thumbnail image

In the arts and in business, we always crave what we can’t predict. Geoff Northcott and Ron Peterson from AKQA explain

8 min read

One of Japan’s leading architects, Tadao Ando, believes the human race lives for the unexpected: “Over the course of history, time and time again, a pattern reveals itself: innovations eventually become conservative before ultimately clashing with subsequent innovations.”

Create appoggiatura

In the mid-Nineties, a British psychologist named John Sloboda conducted a research trial to see if there was any commonality between passages of music that induced goose bumps, the hair-raising sensation when a song really grabs us. Contrary to his expectation, Dr. Sloboda was able to determine that the vast majority of those spine-tingling passages had a common element, a particular type of note called appoggiatura.

The trick behind appoggiatura’s unique ability to make us feel is the creation and resolution of musical tension, the building of anticipation before the cathartic release. Further research has gone deeper and identified even more commonalities, such as abrupt changes in volume or unexpected shifts of melody or harmony. What’s most fascinating is that all of these elements had one universal truth: they were based in surprise. They took our minds and senses to a place we weren’t expecting.

Tadao Ando

Tadao Ando

This element of surprise as a key to making memorable and emotional experiences isn’t just unique to music. Our favourite films have maximised the impact of surprise, from the moment we realise Keyser Soze’s true identity in The Usual Suspects, to the vertigo-inducing conclusions in David Fincher’s films such as Fight Club, Se7en and The Game. Each time we experience the shock of realization, and our senses go on full alert, imprinting that moment deep into our memories, creating unforgettable experiences and a sense of wonder.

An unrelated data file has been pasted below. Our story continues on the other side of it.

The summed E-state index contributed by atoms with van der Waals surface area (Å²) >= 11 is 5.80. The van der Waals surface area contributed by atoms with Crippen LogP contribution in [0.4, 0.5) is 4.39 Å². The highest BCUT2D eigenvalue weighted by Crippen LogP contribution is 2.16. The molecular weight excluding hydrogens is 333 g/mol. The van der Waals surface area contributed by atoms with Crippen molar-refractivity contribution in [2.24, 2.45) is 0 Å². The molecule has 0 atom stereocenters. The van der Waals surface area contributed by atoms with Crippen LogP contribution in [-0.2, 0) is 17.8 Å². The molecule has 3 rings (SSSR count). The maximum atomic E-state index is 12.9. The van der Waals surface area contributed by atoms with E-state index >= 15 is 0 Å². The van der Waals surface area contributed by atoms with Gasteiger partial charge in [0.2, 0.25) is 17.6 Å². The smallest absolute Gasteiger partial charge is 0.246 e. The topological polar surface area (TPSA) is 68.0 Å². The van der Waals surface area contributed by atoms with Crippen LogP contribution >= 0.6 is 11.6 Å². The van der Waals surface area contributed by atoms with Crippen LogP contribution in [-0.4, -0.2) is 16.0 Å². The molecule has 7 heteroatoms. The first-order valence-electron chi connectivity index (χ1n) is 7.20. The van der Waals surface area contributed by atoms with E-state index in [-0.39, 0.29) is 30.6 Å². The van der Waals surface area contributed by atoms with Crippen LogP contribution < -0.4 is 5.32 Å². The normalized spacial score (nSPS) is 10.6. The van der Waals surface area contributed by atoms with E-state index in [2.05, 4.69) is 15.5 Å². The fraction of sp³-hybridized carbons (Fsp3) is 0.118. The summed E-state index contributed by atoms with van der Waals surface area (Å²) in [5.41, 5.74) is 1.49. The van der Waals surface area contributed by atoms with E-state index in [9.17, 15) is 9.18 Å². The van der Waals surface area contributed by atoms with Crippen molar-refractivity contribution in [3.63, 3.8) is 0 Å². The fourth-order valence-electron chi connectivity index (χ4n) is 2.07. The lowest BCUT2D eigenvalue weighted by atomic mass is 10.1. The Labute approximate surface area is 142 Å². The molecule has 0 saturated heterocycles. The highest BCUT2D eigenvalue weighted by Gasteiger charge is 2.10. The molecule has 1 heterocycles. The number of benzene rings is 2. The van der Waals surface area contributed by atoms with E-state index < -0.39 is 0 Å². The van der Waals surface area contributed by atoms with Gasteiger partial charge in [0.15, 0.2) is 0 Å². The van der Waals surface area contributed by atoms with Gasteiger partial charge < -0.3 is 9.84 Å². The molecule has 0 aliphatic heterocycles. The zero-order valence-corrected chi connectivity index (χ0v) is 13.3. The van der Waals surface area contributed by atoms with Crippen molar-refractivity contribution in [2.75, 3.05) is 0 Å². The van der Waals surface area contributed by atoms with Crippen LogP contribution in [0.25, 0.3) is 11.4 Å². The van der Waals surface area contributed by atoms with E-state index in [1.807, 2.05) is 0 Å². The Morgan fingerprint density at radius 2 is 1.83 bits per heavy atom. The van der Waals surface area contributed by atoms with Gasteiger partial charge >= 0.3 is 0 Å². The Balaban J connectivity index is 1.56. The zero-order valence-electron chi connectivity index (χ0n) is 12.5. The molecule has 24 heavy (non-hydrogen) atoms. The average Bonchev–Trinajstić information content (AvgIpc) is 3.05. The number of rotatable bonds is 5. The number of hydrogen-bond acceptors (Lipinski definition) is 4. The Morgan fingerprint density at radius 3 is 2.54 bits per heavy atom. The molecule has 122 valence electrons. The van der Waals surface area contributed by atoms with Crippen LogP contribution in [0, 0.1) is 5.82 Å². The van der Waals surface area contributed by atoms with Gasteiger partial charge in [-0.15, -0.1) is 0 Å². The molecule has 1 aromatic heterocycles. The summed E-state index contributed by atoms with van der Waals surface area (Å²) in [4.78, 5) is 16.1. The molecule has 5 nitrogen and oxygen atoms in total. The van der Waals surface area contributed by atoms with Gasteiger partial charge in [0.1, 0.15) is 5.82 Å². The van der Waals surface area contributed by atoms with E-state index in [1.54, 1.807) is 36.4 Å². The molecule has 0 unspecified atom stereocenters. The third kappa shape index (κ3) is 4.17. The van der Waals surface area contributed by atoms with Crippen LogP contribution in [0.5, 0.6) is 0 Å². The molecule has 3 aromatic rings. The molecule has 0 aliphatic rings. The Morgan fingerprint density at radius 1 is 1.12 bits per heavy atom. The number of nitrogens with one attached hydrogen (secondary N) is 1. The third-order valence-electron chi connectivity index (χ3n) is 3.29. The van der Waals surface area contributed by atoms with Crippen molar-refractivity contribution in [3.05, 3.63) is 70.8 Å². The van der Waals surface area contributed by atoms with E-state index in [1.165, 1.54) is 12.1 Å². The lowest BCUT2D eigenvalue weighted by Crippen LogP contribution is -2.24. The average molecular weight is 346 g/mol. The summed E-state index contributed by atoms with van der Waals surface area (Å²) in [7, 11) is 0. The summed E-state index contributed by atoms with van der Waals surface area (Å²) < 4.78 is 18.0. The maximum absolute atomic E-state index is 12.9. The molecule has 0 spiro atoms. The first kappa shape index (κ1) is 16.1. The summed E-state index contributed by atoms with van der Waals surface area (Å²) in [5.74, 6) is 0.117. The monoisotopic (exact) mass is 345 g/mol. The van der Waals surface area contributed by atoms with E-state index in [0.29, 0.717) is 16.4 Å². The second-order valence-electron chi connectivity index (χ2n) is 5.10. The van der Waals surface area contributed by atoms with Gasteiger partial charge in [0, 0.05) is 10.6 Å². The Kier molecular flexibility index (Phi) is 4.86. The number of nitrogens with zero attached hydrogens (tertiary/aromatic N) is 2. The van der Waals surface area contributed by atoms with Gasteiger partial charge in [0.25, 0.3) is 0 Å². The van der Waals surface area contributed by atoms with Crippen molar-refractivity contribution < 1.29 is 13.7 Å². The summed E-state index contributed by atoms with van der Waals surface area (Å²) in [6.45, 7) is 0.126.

God is in the details

‘Structured and predictable’ versus ‘chaotic and unexpected’. It’s an interesting matchup, but Henri Poincare’s ‘Chaos Theory’ tells us that chaos will always prevail. And to design the unexpected, the world’s leading organisations will always need to embrace the inputs of chaos.

People are designed to crave the unexpected

In management school, future business leaders are often taught to focus their energy on the larger matters. The 80/20 rule. ‘Don’t sweat the small stuff.’ But much akin to Edward Lorenz’s butterfly in Tokyo whose wings create a tornado in Texas, it’s often the small stuff that spirals into a chaotic business nightmare. And rather than ignoring the details, it is these very details that make or break any competitive advantage a business may have.

We now see the leading brands across the world paying more attention to detail than ever before. Detail is knowledge. Knowledge is personalisation. And personalisation is service. Audi USA has transformed their website into a dynamic experience powered by data. Every action you take moulds a personalised navigation all powered by a recommendation engine relentlessly focused on the details. The Nike+ Kinect Pro Training Xbox game uses Microsoft Kinect to analyse the minutiae of your every physical move to help you train, making you a better athlete. Google’s author rank and search algorithm continues to get sharper, more detailed, and more intuitive as every data point across their ecosystem of YouTube, Google Plus, Maps, Google Search, and others help create a more personalised experience for you. More details. More unexpected. More advantage.

As the ever-disruptive architect Mies van der Rohe once said, “God is in the details.” With the products you create or the services you provide, how are you mastering the details with ‘God-like’ care? How are you designing the unexpected for your customers?

Surprise and delight

Once you start looking for the unexpected, you can find it everywhere in great art and amazing experiences. Take Heston Blumenthal’s molecular gastronomy concoctions, such as marrying caviar and white chocolate, which surprise and delight our palate and our minds. Or his Sound of The Sea dish, which pairs seafood with an iPod that brings you the sounds of the ocean to enhance the sensory experience.

Making ice cream using dry ice

Making ice cream using dry ice